Mises Daily

Home | Library | How Should We Teach Economics?

How Should We Teach Economics?

January 18, 2005

I write this after preparing and grading final exams for the fall semester of 2004 here at Frostburg State University, my employer. The tests for my microeconomic principles classes are finished, grades are in my spreadsheet, and I already am beginning to prepare for my classes next semester.

Yet, even though I have gone through all the proper motions of teaching economics—and students through the evaluation process have said they generally liked the class—it strikes me that there is a much larger problem out there for people who teach economics: we really don't teach it very well.

Now, I am hardly the first person to point out this problem. The late Paul Heyne, who was one of the truly great teachers of undergraduate economics and devoted himself to that craft, once wrote that a course in economics is easy to teach—but not to take. Indeed, there exists a proliferation of textbooks and online sites with all of the 1-2-3 tools for presenting economics to students in a clear, simple fashion.

So, a reader might ask, just what is my problem? All of the material for teaching economics is easily obtained, from overheads, PowerPoint presentations, and videos, everything to appeal to students in this visual age. But that is not what bothers me, although I must say that the easy access to these things actually may be part of the problem, not a solution. No, what bothers me is that through all of this, we are not teaching economics. Call it applied arithmetic, call it applied geometry, applied calculus, whatever, but please do not call it economics.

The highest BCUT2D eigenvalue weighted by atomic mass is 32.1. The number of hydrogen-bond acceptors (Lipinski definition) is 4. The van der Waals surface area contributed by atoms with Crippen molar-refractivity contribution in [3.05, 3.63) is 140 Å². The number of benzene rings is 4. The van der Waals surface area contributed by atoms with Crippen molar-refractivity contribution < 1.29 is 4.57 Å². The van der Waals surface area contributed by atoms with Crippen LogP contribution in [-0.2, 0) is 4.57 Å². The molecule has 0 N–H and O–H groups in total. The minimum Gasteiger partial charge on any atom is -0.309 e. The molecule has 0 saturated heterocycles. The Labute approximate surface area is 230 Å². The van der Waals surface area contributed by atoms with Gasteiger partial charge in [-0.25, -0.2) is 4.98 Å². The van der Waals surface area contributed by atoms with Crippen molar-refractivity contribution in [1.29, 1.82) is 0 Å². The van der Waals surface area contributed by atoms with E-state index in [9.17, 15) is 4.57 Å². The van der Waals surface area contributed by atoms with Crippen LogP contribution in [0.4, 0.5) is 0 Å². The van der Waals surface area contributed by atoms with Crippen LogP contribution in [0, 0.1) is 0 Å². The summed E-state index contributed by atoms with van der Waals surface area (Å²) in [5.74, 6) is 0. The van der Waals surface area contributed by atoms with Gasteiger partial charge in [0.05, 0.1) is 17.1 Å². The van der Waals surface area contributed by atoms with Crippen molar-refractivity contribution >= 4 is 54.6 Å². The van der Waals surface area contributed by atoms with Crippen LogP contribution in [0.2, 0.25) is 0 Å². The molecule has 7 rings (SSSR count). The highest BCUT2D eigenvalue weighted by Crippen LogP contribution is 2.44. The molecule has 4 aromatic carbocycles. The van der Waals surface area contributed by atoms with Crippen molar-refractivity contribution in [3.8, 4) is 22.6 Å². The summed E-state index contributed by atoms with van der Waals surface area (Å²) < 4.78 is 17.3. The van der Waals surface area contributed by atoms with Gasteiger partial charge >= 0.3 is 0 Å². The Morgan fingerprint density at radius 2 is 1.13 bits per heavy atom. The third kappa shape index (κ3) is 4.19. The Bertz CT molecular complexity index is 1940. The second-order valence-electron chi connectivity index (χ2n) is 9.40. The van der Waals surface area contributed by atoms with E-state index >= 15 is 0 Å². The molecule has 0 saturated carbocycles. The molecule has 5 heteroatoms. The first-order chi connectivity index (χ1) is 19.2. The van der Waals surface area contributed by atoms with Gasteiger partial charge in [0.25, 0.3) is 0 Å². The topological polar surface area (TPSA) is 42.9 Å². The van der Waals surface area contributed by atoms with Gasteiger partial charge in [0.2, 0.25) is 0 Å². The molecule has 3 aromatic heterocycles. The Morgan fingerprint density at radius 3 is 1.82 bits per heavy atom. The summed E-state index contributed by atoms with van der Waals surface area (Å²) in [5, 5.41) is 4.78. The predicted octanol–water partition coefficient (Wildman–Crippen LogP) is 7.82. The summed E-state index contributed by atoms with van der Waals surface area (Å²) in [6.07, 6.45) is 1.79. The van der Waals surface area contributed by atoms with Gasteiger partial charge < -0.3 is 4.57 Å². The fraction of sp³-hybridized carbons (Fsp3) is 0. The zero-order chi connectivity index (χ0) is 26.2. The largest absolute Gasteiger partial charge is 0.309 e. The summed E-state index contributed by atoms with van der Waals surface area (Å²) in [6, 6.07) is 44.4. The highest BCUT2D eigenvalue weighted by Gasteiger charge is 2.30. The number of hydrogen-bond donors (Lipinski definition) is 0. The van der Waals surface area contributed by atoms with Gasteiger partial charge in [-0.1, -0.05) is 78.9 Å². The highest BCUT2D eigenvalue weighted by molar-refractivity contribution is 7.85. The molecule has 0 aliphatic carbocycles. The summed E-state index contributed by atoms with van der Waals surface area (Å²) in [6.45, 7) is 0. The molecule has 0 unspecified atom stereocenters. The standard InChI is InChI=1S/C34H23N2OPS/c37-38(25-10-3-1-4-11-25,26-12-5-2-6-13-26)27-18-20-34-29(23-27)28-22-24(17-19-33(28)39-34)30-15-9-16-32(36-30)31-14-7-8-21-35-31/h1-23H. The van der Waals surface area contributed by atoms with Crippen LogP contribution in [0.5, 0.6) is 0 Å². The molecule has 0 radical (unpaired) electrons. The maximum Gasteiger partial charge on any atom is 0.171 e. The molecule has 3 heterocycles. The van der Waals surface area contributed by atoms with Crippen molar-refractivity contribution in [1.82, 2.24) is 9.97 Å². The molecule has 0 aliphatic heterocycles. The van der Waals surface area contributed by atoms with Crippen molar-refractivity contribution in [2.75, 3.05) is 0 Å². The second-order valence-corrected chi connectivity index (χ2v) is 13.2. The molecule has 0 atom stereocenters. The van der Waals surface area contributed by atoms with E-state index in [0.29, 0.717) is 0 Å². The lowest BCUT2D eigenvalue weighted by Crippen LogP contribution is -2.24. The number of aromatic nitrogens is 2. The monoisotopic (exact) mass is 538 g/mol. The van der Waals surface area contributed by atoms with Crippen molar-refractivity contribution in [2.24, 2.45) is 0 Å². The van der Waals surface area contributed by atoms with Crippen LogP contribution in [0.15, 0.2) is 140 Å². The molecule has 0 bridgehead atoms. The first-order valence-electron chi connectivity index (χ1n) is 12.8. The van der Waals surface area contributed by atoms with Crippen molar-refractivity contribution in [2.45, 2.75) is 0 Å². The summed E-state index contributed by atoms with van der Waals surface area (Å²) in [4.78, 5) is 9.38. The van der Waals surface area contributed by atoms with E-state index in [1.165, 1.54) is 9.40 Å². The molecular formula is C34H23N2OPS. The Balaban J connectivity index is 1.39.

When I was teaching principles classes while in graduate school, student teachers were instructed to instruct according to the following chain of courses: teach principles in a way to prepare students for their intermediate courses, which were to be taught in a manner to prepare students for graduate classes, which were taught to prepare students to write for journals read by other economists. I further suspect that this particular chain-of-teaching is common in any program that grants doctorates, or even masters degrees. The obvious problem, of course, is that it doesn't tell us anything about teaching economics.

As an undergraduate taking economics, I also was a student-athlete (or, at least an athlete and somewhat part-time student) who was more interested in the upcoming competitions than actually learning economics. I can say honestly that I can recall learning nothing that I remember, academically speaking, in any of my economics classes. This is due more to the student than the teachers, but, nonetheless, I also will say that I do remember the content of other classes I took that year. To put it another way, I was not an absolute academic slug, just a partial one, at least when it came to learning economics.

Seven years after taking those courses, I began to read about economics through a publication called The Freeman, sent to me by William H. Peterson, who then lived in my home city of Chattanooga. The more I read The Freeman and other materials from the Foundation for Economic Education, including Henry Hazlitt's classic Economics in One Lesson,the more I came to understand—and become passionate about—economic analysis.

One thing led to another and then to another, and I found myself in graduate school working toward a masters degree in economics. Fifteen years after completing my masters (1984), I would defend my doctoral dissertation at Auburn University, and then entered into the "business" of teaching economics full-time, first at a small college in South Carolina, and then to my present place of employment.